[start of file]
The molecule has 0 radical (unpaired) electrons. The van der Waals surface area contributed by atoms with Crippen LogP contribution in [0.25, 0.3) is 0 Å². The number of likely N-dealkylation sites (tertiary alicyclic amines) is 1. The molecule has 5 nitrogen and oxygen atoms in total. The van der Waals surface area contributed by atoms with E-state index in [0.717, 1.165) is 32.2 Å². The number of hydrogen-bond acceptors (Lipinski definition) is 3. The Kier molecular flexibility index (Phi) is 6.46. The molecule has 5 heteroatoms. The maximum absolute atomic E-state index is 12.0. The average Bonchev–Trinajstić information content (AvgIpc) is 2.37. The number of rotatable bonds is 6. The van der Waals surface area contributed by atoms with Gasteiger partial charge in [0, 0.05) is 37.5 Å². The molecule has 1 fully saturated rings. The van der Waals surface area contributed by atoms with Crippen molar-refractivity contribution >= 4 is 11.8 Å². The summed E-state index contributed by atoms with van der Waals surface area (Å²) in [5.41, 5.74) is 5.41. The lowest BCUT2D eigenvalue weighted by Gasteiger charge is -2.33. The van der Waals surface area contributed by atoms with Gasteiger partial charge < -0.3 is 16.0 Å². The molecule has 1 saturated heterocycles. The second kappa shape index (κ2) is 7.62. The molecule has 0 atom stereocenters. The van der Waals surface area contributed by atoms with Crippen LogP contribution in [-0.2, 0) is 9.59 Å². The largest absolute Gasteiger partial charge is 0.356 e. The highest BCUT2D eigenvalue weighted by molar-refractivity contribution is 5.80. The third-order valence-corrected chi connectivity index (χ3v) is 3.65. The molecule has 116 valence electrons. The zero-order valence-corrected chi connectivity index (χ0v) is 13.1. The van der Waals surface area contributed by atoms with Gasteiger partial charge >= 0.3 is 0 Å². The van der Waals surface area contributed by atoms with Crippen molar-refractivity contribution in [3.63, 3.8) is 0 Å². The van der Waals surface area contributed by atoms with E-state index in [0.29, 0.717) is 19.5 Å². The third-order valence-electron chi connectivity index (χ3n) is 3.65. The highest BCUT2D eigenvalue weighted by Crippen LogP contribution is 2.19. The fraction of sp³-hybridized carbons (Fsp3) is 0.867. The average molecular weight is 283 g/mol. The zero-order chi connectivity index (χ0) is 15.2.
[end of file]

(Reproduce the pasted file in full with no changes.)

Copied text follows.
The molecule has 0 radical (unpaired) electrons. The van der Waals surface area contributed by atoms with Crippen LogP contribution in [0.25, 0.3) is 0 Å². The number of likely N-dealkylation sites (tertiary alicyclic amines) is 1. The molecule has 5 nitrogen and oxygen atoms in total. The van der Waals surface area contributed by atoms with E-state index in [0.717, 1.165) is 32.2 Å². The number of hydrogen-bond acceptors (Lipinski definition) is 3. The Kier molecular flexibility index (Phi) is 6.46. The molecule has 5 heteroatoms. The maximum absolute atomic E-state index is 12.0. The average Bonchev–Trinajstić information content (AvgIpc) is 2.37. The number of rotatable bonds is 6. The van der Waals surface area contributed by atoms with Gasteiger partial charge in [0, 0.05) is 37.5 Å². The molecule has 1 fully saturated rings. The van der Waals surface area contributed by atoms with Crippen molar-refractivity contribution >= 4 is 11.8 Å². The summed E-state index contributed by atoms with van der Waals surface area (Å²) in [5.41, 5.74) is 5.41. The lowest BCUT2D eigenvalue weighted by Gasteiger charge is -2.33. The van der Waals surface area contributed by atoms with Gasteiger partial charge < -0.3 is 16.0 Å². The molecule has 1 saturated heterocycles. The second kappa shape index (κ2) is 7.62. The molecule has 0 atom stereocenters. The van der Waals surface area contributed by atoms with Crippen LogP contribution in [-0.2, 0) is 9.59 Å². The largest absolute Gasteiger partial charge is 0.356 e. The highest BCUT2D eigenvalue weighted by molar-refractivity contribution is 5.80. The third-order valence-corrected chi connectivity index (χ3v) is 3.65. The molecule has 116 valence electrons. The zero-order valence-corrected chi connectivity index (χ0v) is 13.1. The van der Waals surface area contributed by atoms with Gasteiger partial charge >= 0.3 is 0 Å². The van der Waals surface area contributed by atoms with Crippen molar-refractivity contribution in [3.63, 3.8) is 0 Å². The van der Waals surface area contributed by atoms with E-state index in [0.29, 0.717) is 19.5 Å². The third-order valence-electron chi connectivity index (χ3n) is 3.65. The highest BCUT2D eigenvalue weighted by Crippen LogP contribution is 2.19. The fraction of sp³-hybridized carbons (Fsp3) is 0.867. The average molecular weight is 283 g/mol. The zero-order chi connectivity index (χ0) is 15.2.